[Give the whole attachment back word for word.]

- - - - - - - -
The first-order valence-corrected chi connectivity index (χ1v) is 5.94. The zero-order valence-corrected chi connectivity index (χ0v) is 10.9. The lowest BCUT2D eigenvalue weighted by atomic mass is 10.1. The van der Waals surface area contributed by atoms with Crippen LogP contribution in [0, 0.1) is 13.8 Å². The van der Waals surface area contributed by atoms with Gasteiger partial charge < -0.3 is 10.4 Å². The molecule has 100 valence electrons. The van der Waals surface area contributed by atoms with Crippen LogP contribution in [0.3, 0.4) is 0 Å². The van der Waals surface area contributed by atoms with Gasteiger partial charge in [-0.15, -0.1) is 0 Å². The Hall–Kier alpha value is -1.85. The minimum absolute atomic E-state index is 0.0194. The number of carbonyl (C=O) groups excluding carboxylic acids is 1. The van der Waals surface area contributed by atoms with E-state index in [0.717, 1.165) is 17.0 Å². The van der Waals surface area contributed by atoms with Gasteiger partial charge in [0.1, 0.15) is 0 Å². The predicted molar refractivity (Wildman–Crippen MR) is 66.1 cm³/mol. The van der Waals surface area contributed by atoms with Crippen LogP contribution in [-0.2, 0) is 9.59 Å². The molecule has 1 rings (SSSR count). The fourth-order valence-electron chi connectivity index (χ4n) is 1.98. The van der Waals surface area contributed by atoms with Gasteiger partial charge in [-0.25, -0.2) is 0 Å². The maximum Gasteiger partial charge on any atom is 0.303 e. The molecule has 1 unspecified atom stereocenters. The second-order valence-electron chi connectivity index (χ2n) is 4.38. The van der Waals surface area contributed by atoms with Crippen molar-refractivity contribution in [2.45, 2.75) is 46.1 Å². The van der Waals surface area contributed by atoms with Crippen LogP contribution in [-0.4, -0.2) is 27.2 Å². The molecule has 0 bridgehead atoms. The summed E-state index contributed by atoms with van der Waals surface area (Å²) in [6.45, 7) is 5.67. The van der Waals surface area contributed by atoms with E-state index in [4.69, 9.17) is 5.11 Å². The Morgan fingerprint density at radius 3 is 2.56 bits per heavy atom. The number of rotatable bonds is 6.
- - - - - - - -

The first-order valence-corrected chi connectivity index (χ1v) is 5.94. The zero-order valence-corrected chi connectivity index (χ0v) is 10.9. The lowest BCUT2D eigenvalue weighted by atomic mass is 10.1. The van der Waals surface area contributed by atoms with Crippen LogP contribution in [0, 0.1) is 13.8 Å². The van der Waals surface area contributed by atoms with Gasteiger partial charge < -0.3 is 10.4 Å². The molecule has 100 valence electrons. The van der Waals surface area contributed by atoms with Crippen LogP contribution in [0.3, 0.4) is 0 Å². The van der Waals surface area contributed by atoms with Gasteiger partial charge in [-0.15, -0.1) is 0 Å². The Hall–Kier alpha value is -1.85. The minimum absolute atomic E-state index is 0.0194. The number of carbonyl (C=O) groups excluding carboxylic acids is 1. The van der Waals surface area contributed by atoms with E-state index in [0.717, 1.165) is 17.0 Å². The van der Waals surface area contributed by atoms with Gasteiger partial charge in [0.1, 0.15) is 0 Å². The predicted molar refractivity (Wildman–Crippen MR) is 66.1 cm³/mol. The van der Waals surface area contributed by atoms with Crippen LogP contribution in [-0.2, 0) is 9.59 Å². The molecule has 1 rings (SSSR count). The fourth-order valence-electron chi connectivity index (χ4n) is 1.98. The van der Waals surface area contributed by atoms with Gasteiger partial charge in [-0.25, -0.2) is 0 Å². The maximum Gasteiger partial charge on any atom is 0.303 e. The molecule has 1 unspecified atom stereocenters. The second-order valence-electron chi connectivity index (χ2n) is 4.38. The van der Waals surface area contributed by atoms with Crippen molar-refractivity contribution in [2.45, 2.75) is 46.1 Å². The van der Waals surface area contributed by atoms with Crippen LogP contribution in [-0.4, -0.2) is 27.2 Å². The molecule has 0 bridgehead atoms. The summed E-state index contributed by atoms with van der Waals surface area (Å²) in [6.45, 7) is 5.67. The van der Waals surface area contributed by atoms with E-state index in [4.69, 9.17) is 5.11 Å². The Morgan fingerprint density at radius 3 is 2.56 bits per heavy atom. The number of rotatable bonds is 6.